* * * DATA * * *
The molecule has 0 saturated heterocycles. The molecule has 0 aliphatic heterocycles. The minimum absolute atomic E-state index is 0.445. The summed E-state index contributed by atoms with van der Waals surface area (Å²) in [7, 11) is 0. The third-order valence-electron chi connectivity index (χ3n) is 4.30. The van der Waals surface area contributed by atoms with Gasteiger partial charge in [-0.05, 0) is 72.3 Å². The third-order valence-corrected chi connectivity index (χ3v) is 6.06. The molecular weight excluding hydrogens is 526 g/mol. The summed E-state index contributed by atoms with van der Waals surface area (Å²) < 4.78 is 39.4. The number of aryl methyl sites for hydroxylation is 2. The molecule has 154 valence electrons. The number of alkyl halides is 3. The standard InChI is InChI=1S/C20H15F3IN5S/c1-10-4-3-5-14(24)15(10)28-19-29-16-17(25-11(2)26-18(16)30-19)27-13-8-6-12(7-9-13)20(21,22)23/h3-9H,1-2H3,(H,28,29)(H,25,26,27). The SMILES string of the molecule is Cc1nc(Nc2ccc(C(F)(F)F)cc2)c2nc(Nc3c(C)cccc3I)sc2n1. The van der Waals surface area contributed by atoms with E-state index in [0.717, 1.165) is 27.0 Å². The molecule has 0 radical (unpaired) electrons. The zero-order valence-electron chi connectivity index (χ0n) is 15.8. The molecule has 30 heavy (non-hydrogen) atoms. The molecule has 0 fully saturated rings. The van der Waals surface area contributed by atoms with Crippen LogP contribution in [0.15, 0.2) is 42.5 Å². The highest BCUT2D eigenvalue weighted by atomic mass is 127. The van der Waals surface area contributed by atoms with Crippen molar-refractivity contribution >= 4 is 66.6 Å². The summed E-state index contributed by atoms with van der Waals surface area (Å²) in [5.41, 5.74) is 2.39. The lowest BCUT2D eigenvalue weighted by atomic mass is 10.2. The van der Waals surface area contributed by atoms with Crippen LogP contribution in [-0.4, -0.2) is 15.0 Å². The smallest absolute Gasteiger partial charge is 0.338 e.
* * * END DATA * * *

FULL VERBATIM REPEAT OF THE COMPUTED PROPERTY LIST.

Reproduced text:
The molecule has 0 saturated heterocycles. The molecule has 0 aliphatic heterocycles. The minimum absolute atomic E-state index is 0.445. The summed E-state index contributed by atoms with van der Waals surface area (Å²) in [7, 11) is 0. The third-order valence-electron chi connectivity index (χ3n) is 4.30. The van der Waals surface area contributed by atoms with Gasteiger partial charge in [-0.05, 0) is 72.3 Å². The third-order valence-corrected chi connectivity index (χ3v) is 6.06. The molecular weight excluding hydrogens is 526 g/mol. The summed E-state index contributed by atoms with van der Waals surface area (Å²) < 4.78 is 39.4. The number of aryl methyl sites for hydroxylation is 2. The molecule has 154 valence electrons. The number of alkyl halides is 3. The standard InChI is InChI=1S/C20H15F3IN5S/c1-10-4-3-5-14(24)15(10)28-19-29-16-17(25-11(2)26-18(16)30-19)27-13-8-6-12(7-9-13)20(21,22)23/h3-9H,1-2H3,(H,28,29)(H,25,26,27). The SMILES string of the molecule is Cc1nc(Nc2ccc(C(F)(F)F)cc2)c2nc(Nc3c(C)cccc3I)sc2n1. The van der Waals surface area contributed by atoms with E-state index in [0.717, 1.165) is 27.0 Å². The molecule has 0 radical (unpaired) electrons. The zero-order valence-electron chi connectivity index (χ0n) is 15.8. The molecule has 30 heavy (non-hydrogen) atoms. The molecule has 0 fully saturated rings. The van der Waals surface area contributed by atoms with Crippen LogP contribution in [0.15, 0.2) is 42.5 Å². The highest BCUT2D eigenvalue weighted by atomic mass is 127. The van der Waals surface area contributed by atoms with Crippen molar-refractivity contribution >= 4 is 66.6 Å². The summed E-state index contributed by atoms with van der Waals surface area (Å²) in [5.41, 5.74) is 2.39. The lowest BCUT2D eigenvalue weighted by atomic mass is 10.2. The van der Waals surface area contributed by atoms with Crippen LogP contribution in [-0.4, -0.2) is 15.0 Å². The smallest absolute Gasteiger partial charge is 0.338 e.